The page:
Most people don’t feel a baby’s kicks during the first trimester.

Average Number of Movements During the Second Trimester

Most expectant parents will feel their baby’s first movements toward the end of the second trimester. There is no average number of movements to aim for during the second trimester of pregnancy. 

Average Number of Times Your Baby Will Kick During the Third Trimester

During the third trimester, healthy babies should kick ten times per hour. If, after two hours, you have not felt six to ten kicks, contact your healthcare provider (Penn Medicine).

How to Count Fetal Kicks: Step by Step

Are you ready to count those kicks? Let’s go!

What You’ll Need

  • A comfortable, quiet place to sit or lie down
  • A pen/pencil and paper
  • A clock or timer

Step 1: Choose Your Method

There are two kick counting methods to choose from.

The American Congress of Obstetricians and Gynecologists (ACOG) recommends timing how long it takes you to feel your baby moving ten times. Ideally, you should feel those ten kicks within two hours.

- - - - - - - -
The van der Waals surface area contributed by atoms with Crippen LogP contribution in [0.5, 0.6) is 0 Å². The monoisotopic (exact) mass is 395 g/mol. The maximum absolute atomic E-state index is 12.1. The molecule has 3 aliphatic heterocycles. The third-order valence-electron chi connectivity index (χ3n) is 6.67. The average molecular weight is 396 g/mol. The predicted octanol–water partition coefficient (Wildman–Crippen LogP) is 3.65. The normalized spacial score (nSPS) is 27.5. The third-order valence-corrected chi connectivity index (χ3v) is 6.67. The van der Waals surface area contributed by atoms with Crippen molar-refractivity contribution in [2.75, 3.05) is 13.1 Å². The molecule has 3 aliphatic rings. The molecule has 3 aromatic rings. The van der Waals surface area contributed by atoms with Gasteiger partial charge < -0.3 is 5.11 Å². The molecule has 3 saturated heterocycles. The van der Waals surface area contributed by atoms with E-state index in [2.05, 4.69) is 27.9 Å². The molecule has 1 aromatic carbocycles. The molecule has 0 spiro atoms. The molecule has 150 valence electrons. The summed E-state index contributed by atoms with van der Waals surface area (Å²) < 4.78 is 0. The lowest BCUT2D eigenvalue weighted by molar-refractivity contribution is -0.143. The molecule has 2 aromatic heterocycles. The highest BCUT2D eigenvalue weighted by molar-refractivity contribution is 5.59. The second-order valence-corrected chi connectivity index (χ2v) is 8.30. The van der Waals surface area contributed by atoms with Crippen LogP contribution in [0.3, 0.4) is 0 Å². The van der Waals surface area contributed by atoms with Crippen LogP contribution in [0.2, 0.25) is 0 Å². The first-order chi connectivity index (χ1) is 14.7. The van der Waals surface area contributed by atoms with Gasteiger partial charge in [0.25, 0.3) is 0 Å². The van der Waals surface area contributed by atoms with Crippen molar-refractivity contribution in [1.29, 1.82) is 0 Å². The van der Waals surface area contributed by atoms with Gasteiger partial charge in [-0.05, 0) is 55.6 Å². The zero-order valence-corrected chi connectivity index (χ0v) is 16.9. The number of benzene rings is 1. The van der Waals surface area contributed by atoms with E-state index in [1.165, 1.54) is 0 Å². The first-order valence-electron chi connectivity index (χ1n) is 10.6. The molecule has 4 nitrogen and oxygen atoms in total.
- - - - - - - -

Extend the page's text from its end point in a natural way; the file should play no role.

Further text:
Alternatively, you can count the number of kicks your baby does every hour.

Step 2: Choose Your Time of Day

You’ll be establishing a pattern, so it’s important to do your kick counting at around the same time every day.

Pick a time when things are generally quiet, and you can concentrate. If you usually feel your baby move more at a certain time of day, this is a good time to aim for.

Remember that most babies are more active late at night.

Step 3: Get Comfortable

You’re going to be there for a while, so get comfy. Many moms-to-be like to lie down or sit with their feet up. Minimize distractions such as television, smartphones, and other children/family members, so you can completely focus on noticing the different fetal movements and kick patterns. 

Step 4: Location, Location, Location

Remember that your baby’s position can affect how and where you’ll feel their kicks.

Is your baby facing head down? Then feel higher in your abdomen for the kicks.

If your baby is in a breech position (feet down), place your hands lower on your abdomen.